This is a documentary about coffee and some other stuff, mostly other stuff. That’s good, because the other stuff is a little more heartfelt. Not only do you learn about making cappuccinos, but you gain some insight into coffee culture and learn a little bit about an iconic American company that may leave a bad taste in your mouth, literally and figuratively.
The director and narrator is a woman named Amy Ferraris. She’s an Italian American who spent a chunk of her teen years with relatives in Italy and developed a taste for the cappuccino. A taste may actually be putting it mildly, addiction may be more appropriate.
So she sets out to try and answer the question, “Why can’t I find a good cappuccino in America?”
During her quest, which really only lasts the first 30 minutes or so of the doc, you’ll learn what a good cappuccino is and you’ll get a feel for why the Starbucks’ cappuccino is such a poor representation of the drink. But she soon gets diverted into the larger question of why we, as Americans, tolerate big companies like Starbucks making such low grade stuff.
Before you judge this movie as another Michael Moore style rant against big business and before you judge me as a coffee snob and before you decide that you don’t want to hear the “Starbucks is evil” mantra spewed out by foodies and liberals, just watch the whole movie.
A big chunk of the meaty center of the movie revolves around a Tulsa coffee shop where Ferraris found her perfect cappuccino. It’s called Doubleshot and they were served legal docs from Starbucks to discontinue use of the name Doubleshot to avoid confusion with Starbucks’ canned Doubleshot beverage. In the process of exploring this big vs small coffee issue Ferraris falls in love with this indie coffee shop. “They’re my kind of people,” she proclaims.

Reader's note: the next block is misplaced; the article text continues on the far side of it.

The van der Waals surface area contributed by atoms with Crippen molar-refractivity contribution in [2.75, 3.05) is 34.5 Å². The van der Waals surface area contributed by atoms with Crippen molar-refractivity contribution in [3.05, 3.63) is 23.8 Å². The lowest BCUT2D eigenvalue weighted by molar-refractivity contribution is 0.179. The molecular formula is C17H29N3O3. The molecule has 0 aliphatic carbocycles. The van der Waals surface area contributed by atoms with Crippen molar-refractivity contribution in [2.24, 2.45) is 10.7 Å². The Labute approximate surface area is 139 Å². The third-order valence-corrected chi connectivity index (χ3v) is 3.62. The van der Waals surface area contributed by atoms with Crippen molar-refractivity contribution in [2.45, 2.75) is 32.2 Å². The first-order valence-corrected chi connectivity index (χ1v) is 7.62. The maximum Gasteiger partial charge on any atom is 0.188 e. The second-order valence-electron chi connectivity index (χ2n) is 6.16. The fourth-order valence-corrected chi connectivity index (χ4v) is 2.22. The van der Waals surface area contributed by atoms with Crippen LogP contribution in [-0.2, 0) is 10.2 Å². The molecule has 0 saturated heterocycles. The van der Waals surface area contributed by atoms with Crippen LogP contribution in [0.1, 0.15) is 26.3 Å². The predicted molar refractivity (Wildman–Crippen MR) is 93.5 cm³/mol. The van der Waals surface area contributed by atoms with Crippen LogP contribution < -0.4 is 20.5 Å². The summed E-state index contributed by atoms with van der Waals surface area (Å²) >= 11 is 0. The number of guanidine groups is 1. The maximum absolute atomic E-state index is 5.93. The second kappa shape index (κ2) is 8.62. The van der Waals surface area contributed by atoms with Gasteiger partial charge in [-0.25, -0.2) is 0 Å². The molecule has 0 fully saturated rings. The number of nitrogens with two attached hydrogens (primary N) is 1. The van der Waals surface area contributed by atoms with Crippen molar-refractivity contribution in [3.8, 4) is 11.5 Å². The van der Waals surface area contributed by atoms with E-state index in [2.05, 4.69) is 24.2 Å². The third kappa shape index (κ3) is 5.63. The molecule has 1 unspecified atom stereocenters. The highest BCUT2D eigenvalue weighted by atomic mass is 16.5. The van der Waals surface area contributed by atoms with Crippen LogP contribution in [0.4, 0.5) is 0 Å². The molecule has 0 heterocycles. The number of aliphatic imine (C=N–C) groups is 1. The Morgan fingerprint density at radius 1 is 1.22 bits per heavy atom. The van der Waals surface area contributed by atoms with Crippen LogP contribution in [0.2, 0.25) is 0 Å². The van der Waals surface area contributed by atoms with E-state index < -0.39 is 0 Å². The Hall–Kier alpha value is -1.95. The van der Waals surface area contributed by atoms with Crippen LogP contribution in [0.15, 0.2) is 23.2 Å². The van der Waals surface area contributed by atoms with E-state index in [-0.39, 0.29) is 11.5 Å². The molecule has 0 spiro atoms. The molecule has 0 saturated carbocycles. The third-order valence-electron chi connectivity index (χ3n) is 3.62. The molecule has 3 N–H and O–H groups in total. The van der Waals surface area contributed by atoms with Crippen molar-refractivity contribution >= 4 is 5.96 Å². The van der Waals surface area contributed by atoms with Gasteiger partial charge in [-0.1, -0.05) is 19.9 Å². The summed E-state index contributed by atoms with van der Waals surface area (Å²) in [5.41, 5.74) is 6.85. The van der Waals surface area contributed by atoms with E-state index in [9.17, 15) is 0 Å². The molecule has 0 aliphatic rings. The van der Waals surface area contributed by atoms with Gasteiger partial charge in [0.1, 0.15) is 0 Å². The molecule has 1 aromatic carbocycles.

Touching for sure, and a happy ending. The owner of Doubleshot never caves-in to Starbucks even after they offer to pay for the name change and such. He kind of wins, unless, of course, he starts canning his own espresso and cream beverage.
Some people are going to hate Starbucks after seeing this (I don’t). Some people are going to hate arrogant baristas who make fun of you for adding cream and sugar after this (I don’t). Some people may actually attempt to appreciate coffee a little more (I didn’t, past that phase). Some people just like watching food movies that draw parallels to life (I do).
Regardless, this movie makes you think about life in America. Pair this with Jiro Dreams of Sushi and it will enhance your life because you’ll see things that other cultures hold in high regard, and even though their countries are screwed up, it may be worth adopting some things from them.
For me, this movie really forced me to reflect on the nature of hobbies and interests.
We all got our things right? We like a certain sport or a certain food item or the theatre or whatever. We like to talk about them, explore them deeper, and heighten the sensory experience in general. But in this process we close certain people out, we turn them off, we discourage them from participating because we are making it too damn expensive and complicated. The expensive/complicated double whammy is a recipe for shrinkage. The elitists an traditionalists end up screwing it up.